In the United States, a person dies by suicide every 13.7 minutes, claiming more than 38,000 lives each year. It is estimated that an attempt is made every minute, with close to 1 million people attempting suicide annually. Suicide is the fourth leading cause of death in the U.S. among adults 18-65, the second leading cause of death among teens and young adults, and individuals ages 65 and older account for 16% of all suicide deaths. This is a public health issue that does not discriminate by age, gender, ethnicity, or socioeconomic status.*

I have seen suicide claim many lives in my lifetime. When I was younger, a number of young men took their lives because they couldn’t handle being gay. As I grew older, neighbors had family members who chose this end, friends lost their internal struggle, and families that I knew for a very long time lost a loved one. One of those family members has created an experience to explore their loss, and the issues involved with dealing with it personally, within the family, and publicly. It is their truth to tell. But Caitlin Lewins, a Cleveland Public Theatre Joan Yellen Horvitz Director Fellow, has expanded her own truth to include others’ struggles in a piece titled “Left in Ink,” currently running in the Storefront Studio space. These fictional characters that inhabit this presentation are based on interviews from Colleen Byers, Tony Cintrony, Kelly Lozar, David Ploenzke, and Emily Seigel. The interviews were then transcribed by Caitlin Lewins, Dylan Winter Dwyer, and Darius Stubbs. Some material from “Left in Ink” was developed for Leap/Conceive last fall with Elizabeth Kelly, Alice Nelson, and Jill Tighe.

The ensemble approach to this moving and thought provoking piece includes Megan Brautigam, Jeanne Madison, Brett Radke, Amy Schwabauer, Jerry Tucker and the haunting recorded voice of Anne McEvoy, each one of them didactically taking the stories and sharing them beautifully with the audience. It begins at a frenetic pace, with storylines coming at you from a choreographed synapse of information. Eventually, slices of the scenes are slowed down to allow connection to characters and stories, or parts of the stories to which individuals can relate.  There are moments where it is okay to laugh. You have to at some point, and Schwabauer and Radke provide that release; Schwabauer as an overall presence and Radke making a sheet cake that is poetically funny and sad at the same time. But every actor serves reality with the utmost respect. And as the furniture accumulates behind the actors, at the end, each piece represented one of the questions that I felt personally connected to, such as:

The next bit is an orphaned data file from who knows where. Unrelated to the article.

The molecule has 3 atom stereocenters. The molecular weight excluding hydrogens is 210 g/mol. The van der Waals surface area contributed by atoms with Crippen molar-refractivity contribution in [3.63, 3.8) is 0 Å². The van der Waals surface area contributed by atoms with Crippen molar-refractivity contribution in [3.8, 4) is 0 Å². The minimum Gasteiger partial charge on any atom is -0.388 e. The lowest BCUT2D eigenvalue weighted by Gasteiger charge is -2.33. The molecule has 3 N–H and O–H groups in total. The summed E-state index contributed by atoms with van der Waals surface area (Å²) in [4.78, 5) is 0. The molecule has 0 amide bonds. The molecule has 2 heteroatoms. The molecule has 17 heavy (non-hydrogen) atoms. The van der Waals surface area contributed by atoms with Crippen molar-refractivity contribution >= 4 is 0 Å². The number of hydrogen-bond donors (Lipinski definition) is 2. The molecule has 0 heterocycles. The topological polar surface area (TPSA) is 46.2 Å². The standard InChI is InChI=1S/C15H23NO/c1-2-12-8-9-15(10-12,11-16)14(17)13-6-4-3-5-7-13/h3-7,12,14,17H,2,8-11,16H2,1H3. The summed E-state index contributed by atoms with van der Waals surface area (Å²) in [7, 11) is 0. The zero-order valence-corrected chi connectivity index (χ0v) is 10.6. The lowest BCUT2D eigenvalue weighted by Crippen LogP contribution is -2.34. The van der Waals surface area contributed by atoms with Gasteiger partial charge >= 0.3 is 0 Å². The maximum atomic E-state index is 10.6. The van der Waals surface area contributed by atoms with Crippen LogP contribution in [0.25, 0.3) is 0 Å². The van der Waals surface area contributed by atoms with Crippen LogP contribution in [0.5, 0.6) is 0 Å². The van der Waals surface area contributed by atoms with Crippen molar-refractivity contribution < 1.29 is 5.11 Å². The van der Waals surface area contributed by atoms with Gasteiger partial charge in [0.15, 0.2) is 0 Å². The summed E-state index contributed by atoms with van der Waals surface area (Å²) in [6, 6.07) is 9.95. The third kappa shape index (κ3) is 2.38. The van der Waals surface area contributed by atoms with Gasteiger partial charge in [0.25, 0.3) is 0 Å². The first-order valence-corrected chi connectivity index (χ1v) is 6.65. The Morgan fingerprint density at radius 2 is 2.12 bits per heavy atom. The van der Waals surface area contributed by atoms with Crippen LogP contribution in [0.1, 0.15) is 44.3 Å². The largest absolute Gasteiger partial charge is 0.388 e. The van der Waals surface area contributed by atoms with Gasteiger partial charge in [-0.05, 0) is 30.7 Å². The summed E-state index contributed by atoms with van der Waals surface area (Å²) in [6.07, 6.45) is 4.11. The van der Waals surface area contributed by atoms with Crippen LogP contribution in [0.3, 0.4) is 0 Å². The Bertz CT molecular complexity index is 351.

How do you find out? How do you react? How do you tell people that they are being insensitive? How do you get through the day? How do you get through the holidays? How do you handle what is left on the Internet forever? How do you handle that talking about suicide is not a popular topic? How do we cope? How do we grieve? How do we handle songs on the radio?

The production elements were strong. Dan Kilbane called a great show. Sounds Designer and CPT Kulas Composer Fellow Patrick Fellow added electronic realness. Cassie Goldbach and Val Kozlenko provided a fascinating and efficient Lighting Design (loved the different lights and fixtures) and Set Design. Alison Garrigan brought her Costume Design excellence once again.

Additional text for the project was provided by Jane Lewins. Momma needed to be recognized.

We all need to talk. We all need to be educated. I was in a better position after watching this performance to know I needed to know more. That is a powerful piece of theatre.


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There is also a walk for awareness scheduled for Cleveland.


May 15 – May 31
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